If we consider all the faults, then we want to minimize the total undetectability probabilities for all the faults, each one of which is a probability that no sensors indicate the alarm for the corresponding fault. According to the assumption of origin of a single fault [

This optimization problem cannot be solved analytically for the following reasons. First, this problem does not have a continuous solution space; instead it is an integer programming problem. Thus we should update the solution (_{j}_{j}_{j}_{0} is the cost limit. In addition, there may be other constraints due to technical or other reasons. Sometimes we have more constraints such as the number limit of sensors. Thirdly, the initial value of the problem is obtained according to the criteria of detectability and identifiability, and the _{j}_{j}

On the other hand, the probability of false alarm of the system is a product of probability that no faults have occurred and the probability that at least one of the sensors indicates a false alarm. Then the problem can be expressed as:

We introduce a similar assumption that at most one sensor will indicate a false alarm. This assumption is reasonable when the false alarm probability is small. Thus the false alarm problem can also be formalized as an integer optimization problem:

This expression is an approximation in order to simplify the computation. When adding a sensor, we can just add a _{j}

When trying to reduce the undetectability by adding a sensor, one is concerned not with the total number of missed alarms but the number for each fault or some specific faults. Thus the summation in

If we pay less attention to the false alarm probability, then we can treat it as a constraint and just set a limit _{0}. Then we obtain the simplified algorithm:

Initialization:

Get _{i}, u_{j}_{j}

Get _{ij}

Get the minimal _{j}

Calculate _{j}

Calculate _{j}_{j}

Let the index set of

Calculate _{i}

Select the maximal value from _{I}

Let the set of _{Ij}_{I}_{Ij}

Select the minimal _{J}_{I}_{J}_{j}_{∈}_{AI} u_{j}_{I}_{j}

Place a sensor on variable _{J}_{J}

Update the false alarm probability _{j}_{I}

Check the cost and other constraints. If they are met, then go on; if not, then delete _{I}

Go to step (2) and update the undetectability.

The algorithm is illustrated as a flow chart in

We choose a 65 tonnes per hour steam boiler system as an example that is widely used in the power and petrochemical industry, and realize its operation in both normal and abnormal conditions by a simulation software–Personal Simulator [

Five typical faults are considered here, all of which are complicated faults that have influences on multiple variables. The faults with their probabilities are listed in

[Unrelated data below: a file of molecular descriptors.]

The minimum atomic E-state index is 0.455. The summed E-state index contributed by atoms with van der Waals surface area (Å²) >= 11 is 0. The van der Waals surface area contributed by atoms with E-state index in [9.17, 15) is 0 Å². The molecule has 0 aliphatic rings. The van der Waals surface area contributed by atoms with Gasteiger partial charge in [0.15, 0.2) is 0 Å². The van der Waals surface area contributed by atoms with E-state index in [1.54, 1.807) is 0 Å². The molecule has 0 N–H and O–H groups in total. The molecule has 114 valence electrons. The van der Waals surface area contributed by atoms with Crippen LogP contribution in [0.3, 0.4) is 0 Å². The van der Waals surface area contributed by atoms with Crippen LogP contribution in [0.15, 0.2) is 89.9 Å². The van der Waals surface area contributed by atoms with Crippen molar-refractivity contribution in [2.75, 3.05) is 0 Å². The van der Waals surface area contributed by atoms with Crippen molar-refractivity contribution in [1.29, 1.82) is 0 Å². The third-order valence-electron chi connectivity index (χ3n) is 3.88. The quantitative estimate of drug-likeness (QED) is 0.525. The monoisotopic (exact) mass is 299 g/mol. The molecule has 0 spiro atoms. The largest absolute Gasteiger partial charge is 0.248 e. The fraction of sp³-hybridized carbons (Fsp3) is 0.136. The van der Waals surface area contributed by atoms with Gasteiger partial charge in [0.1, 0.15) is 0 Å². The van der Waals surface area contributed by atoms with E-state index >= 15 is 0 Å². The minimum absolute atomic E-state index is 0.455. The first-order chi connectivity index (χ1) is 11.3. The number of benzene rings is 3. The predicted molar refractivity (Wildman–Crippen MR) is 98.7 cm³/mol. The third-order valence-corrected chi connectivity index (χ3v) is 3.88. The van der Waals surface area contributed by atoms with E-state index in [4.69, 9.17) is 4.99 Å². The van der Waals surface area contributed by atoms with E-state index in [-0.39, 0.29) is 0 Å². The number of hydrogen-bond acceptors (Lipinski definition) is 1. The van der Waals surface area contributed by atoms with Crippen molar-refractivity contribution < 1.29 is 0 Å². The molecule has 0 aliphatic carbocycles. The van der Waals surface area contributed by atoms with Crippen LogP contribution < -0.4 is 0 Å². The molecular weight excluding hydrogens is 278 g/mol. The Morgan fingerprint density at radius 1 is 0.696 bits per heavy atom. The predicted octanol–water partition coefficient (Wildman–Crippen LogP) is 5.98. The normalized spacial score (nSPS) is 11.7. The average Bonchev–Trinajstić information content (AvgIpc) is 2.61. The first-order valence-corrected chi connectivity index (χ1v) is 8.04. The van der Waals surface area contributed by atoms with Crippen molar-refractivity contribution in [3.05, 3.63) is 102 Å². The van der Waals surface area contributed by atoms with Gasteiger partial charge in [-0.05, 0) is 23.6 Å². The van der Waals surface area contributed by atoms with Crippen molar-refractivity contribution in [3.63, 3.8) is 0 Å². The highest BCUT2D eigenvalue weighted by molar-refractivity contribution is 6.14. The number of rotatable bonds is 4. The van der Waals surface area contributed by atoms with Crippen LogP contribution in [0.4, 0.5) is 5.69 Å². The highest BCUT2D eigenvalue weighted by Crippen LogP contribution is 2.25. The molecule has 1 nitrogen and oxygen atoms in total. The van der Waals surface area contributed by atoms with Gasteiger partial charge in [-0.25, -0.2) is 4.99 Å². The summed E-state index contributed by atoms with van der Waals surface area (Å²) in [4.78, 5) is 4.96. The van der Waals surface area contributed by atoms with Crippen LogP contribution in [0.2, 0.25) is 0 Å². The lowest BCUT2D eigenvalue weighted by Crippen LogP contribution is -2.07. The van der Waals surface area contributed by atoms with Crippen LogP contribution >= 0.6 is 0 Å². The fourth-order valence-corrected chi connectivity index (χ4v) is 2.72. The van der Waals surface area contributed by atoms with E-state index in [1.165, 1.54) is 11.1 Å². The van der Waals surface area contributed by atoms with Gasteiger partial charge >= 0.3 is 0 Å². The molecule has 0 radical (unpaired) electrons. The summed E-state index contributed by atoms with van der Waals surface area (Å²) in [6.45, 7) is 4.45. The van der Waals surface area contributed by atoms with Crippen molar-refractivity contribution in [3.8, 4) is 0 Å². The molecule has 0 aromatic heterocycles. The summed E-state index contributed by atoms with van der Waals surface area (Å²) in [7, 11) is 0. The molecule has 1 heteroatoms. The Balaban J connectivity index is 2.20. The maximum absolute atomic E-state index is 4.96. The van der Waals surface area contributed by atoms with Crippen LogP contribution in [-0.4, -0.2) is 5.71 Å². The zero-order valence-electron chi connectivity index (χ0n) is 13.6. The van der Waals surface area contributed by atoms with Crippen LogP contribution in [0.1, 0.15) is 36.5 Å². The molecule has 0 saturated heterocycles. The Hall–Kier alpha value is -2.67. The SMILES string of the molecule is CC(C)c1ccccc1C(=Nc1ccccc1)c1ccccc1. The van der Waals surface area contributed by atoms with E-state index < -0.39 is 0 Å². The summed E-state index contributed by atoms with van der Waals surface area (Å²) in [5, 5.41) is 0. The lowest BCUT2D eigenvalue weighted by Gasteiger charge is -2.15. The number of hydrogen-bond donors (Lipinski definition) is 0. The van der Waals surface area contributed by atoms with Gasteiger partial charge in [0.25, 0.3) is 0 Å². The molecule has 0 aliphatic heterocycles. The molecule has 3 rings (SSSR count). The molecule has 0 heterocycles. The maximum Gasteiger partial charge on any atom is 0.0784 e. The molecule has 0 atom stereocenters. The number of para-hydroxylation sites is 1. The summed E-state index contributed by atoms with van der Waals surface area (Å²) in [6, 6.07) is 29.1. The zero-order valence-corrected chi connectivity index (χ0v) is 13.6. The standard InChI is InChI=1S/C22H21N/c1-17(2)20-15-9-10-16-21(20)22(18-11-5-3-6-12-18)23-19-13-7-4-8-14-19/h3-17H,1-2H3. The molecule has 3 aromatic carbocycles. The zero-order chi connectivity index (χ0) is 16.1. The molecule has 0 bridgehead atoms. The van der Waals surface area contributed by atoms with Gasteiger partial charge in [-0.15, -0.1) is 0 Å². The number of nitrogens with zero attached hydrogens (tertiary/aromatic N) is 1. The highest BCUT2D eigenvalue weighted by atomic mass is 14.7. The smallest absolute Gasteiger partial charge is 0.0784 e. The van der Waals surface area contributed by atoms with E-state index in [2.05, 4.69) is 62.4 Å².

The system's SDG is shown as

Initially all the variables have sensors except TI-07, FA, FH, FM, FL, which meets the criteria of detectability and identifiability for these five faults. Now we want to reduce the undetectability, so the algorithm we presented is applied. The execution procedure is recorded in

By adding two sensors on LIC-01 and FI-03, the maximal undetectability among all the faults reduces 100-fold from 1.5e-4 to 1.5e-6, while the total false alarm probability of all the sensors increases by only 12.9%. In fact, in real systems there are indeed levels of redundancy on the corresponding level sensors and flow meters.

In order to test that the approximation from

In this case, the variables that are not affected by any of the five faults can also be ignored in the procedure because placing sensors on them have no influence on the reliability. We can also use other optimization methods to obtain the optimal solution at once if we follow the objective and constraints. We tried this on this example and the results are the same.

In industrial systems, alarm monitoring design is a very important issue, for which the trade-off between missed alarms and false alarms should be treated appropriately. We should pay attention to two levels of design problems: (1) at the local level, the threshold selection, data filtering and alarm triggering are the key problems to be solved; (2) at the system level, topology expression and sensor location for alarm rationalization is important. In this paper, we have described and solved the sensor location problem aiming at the trade-off with the help of topology expressed by SDG. The optimization objective is expressed as the minimization of all the fault undetectabilities in the system. The false alarm probability is used as constraint as well as the cost limit.